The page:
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GitHub saved plaintext passwords of npm users in log files, post mortem reveals

Unrelated to the OAuth token attack, but still troubling as org reveals details of around 100,000 users were grabbed by the baddies

GitHub has revealed it stored a "number of plaintext user credentials for the npm registry" in internal logs following the integration of the JavaScript package registry into GitHub's logging systems.

The information came to light when the company today published the results of its investigation into April's unrelated OAuth token theft attack, where it described how an attacker grabbed data including the details of approximately 100,000 npm users.

The code shack went on to assure users that the relevant log files had not been leaked in any data breach; that it had improved the log cleanup; and that it removed the logs in question "prior to the attack on npm."

GitHub already sent out notifications for "known victims of third-party OAuth token theft" in April but today said it planned to "directly notify affected users of the plaintext passwords and GitHub Personal Access Tokens based on our available logs."

Credentials in plaintext, eh? How very last century.

The number of users affected and how long the plaintext storage took place was not mentioned, but we've asked Github for more information. GitHub completed its acquisition of NPM Inc on 15 April 2020. Techies have already taken to the Hacker News messaging board to detail emails they received from npm.

According to the postmortem report:

Following an internal discovery and additional investigation unrelated to the OAuth token attack, GitHub discovered a number of plaintext user credentials for the npm registry that were captured in internal logs following the integration of npm into GitHub logging systems.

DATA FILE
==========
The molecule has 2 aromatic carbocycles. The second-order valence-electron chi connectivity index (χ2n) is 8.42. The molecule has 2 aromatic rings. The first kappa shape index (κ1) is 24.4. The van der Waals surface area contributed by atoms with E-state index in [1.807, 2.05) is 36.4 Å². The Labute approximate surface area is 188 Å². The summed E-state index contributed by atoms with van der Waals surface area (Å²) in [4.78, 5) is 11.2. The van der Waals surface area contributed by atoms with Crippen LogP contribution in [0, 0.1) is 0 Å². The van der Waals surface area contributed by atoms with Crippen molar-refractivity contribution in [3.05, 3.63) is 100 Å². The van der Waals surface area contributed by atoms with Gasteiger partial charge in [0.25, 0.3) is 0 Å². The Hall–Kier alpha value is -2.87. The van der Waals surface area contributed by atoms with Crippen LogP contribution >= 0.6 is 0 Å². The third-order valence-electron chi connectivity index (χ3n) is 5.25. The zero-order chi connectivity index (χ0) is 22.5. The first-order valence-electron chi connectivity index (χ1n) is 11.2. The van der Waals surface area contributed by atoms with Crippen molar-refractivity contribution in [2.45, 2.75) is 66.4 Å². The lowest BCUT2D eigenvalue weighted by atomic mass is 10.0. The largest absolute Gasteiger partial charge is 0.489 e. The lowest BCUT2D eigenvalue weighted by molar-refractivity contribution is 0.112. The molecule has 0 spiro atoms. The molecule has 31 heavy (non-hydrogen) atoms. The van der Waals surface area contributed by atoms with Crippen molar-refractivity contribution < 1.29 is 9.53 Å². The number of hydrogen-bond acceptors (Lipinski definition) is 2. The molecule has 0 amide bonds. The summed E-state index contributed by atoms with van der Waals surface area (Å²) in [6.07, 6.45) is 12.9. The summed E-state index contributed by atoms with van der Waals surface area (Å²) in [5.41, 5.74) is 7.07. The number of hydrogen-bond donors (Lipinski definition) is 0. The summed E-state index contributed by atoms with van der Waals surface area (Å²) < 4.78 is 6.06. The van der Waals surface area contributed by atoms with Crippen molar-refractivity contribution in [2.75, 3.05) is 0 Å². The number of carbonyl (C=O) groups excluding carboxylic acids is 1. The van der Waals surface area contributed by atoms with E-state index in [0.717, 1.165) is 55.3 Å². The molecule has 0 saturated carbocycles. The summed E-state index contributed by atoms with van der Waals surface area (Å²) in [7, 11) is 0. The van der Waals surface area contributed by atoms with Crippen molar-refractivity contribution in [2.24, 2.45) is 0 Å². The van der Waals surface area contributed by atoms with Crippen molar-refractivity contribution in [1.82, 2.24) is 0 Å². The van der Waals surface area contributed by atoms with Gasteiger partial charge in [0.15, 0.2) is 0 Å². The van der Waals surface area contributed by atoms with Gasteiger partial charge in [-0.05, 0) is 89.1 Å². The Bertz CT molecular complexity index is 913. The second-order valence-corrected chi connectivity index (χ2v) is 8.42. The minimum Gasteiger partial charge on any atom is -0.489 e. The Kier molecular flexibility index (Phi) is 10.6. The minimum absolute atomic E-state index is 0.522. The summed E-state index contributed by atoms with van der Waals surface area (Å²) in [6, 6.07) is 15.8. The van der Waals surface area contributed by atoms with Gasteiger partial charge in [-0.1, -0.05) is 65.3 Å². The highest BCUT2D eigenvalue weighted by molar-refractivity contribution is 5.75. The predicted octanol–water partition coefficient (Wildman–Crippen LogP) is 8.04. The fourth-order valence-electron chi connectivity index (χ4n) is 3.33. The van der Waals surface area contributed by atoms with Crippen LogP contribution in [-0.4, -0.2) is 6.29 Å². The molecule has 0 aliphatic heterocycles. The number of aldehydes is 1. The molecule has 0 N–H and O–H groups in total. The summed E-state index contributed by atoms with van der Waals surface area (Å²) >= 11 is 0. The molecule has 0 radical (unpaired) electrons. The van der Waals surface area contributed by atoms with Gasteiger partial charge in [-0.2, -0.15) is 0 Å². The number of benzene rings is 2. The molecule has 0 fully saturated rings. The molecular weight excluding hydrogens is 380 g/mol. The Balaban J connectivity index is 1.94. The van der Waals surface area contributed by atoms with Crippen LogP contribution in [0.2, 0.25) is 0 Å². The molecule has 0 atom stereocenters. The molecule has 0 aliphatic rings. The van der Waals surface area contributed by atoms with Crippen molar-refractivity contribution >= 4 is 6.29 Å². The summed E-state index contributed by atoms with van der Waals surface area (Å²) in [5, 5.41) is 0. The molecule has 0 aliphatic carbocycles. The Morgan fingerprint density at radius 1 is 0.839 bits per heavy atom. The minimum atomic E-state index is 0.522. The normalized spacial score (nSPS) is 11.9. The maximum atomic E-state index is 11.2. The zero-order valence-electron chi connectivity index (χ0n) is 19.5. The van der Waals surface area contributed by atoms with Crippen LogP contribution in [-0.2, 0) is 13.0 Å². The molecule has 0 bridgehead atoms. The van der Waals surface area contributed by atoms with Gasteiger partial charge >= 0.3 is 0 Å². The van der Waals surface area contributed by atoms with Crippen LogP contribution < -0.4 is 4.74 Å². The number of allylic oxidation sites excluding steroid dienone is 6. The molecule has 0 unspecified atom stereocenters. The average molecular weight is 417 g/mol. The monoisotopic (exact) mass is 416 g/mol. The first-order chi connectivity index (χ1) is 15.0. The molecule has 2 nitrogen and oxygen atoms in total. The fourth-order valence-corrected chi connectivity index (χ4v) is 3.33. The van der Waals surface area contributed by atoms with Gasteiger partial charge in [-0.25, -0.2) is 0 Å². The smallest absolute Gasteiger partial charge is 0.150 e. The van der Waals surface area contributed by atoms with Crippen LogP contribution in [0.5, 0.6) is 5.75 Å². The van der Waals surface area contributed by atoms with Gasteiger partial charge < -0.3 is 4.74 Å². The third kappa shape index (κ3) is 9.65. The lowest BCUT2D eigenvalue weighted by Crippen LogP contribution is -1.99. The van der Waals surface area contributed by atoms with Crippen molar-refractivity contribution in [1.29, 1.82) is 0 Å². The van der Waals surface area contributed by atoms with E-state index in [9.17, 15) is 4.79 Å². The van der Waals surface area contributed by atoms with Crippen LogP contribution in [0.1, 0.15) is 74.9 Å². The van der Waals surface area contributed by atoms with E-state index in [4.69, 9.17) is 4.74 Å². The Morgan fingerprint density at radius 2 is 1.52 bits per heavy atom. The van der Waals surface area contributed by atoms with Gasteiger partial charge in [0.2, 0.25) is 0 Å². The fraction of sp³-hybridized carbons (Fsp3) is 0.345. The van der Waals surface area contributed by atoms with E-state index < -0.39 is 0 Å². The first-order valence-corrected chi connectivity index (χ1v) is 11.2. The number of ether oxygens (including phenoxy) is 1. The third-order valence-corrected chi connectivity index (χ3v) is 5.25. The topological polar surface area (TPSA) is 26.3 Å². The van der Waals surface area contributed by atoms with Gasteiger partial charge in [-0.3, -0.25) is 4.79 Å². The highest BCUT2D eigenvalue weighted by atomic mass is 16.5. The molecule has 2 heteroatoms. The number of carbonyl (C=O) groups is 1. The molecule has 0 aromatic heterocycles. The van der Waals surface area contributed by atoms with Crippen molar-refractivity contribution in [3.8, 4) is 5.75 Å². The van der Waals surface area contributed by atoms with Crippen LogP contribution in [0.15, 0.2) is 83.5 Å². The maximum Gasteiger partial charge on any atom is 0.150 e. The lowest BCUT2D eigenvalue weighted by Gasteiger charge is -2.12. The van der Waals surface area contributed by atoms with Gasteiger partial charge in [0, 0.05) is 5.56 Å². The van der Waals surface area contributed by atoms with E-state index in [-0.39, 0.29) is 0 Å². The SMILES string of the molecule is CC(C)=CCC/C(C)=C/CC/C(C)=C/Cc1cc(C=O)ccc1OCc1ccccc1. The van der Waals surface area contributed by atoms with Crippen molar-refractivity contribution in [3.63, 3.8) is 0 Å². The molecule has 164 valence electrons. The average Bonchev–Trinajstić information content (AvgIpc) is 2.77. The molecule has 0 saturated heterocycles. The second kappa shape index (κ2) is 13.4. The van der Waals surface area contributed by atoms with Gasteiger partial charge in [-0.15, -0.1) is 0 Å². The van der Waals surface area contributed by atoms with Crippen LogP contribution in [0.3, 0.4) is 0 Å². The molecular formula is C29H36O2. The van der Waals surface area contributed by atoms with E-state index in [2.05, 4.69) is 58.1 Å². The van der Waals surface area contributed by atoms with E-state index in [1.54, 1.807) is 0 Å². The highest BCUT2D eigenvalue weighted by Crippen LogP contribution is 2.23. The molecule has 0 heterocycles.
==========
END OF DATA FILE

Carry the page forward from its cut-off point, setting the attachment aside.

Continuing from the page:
It added:

While this logging of credentials goes against our security best practices, GitHub or npm did not experience a compromise or data breach that would have exposed these logs containing plaintext credentials.

What information was involved?

Internal finding of plaintext credentials in logs: npm access tokens and a small number of plaintext passwords used in attempts to sign in to npm accounts, as well as some GitHub Personal Access Tokens sent to npm services.

As for the attack first disclosed in April, at the root of the problem, according to GitHub, were stolen OAuth user tokens issued to two integrators; Heroku and Travis CI. So far, so well known – The Register put together some of the puzzle pieces in April.

Salesforce-owned Heroku noted that some of its private repos were accessed on April 9 before slamming the brakes on GitHub integration. That integration was restored earlier this week, according to the company's status page.

While Travis CI didn't think any customer data had been siphoned at the time, it still reissued all private customer keys and tokens for GitHub integration.

The attacker was able to use the stolen OAuth tokens to gain access to npm's AWS infrastructure. With that access, a backup of from April 7, 2021 was grabbed. This contained an archive of user information from 2015 (npm usernames, password hashes and email addresses for approximately 100k users) and all private npm package manifests and package metadata as of April 7, 2021.

Private packages from two organizations where also pulled down, although GitHub did not name names.

While the data contained information such as READMEs, maintainer emails and version histories, it did not include actual package artifacts.

However, the hashed passwords do present a problem since the hashes were generated using PBKDF2 or salted SHA1 algorithms, according to GitHub. Things were tightened up using bcrypt from 2017. The passwords have been reset, and users can expect notifications to turn up at some point.

GitHub celebrated the publication of its findings by doing that most secure of things: falling over so users couldn't get access this morning. The majority of its services had a wobble from 0754 UTC. The incident was resolved just before 0900 UTC, according to the source shack's service status page. ®

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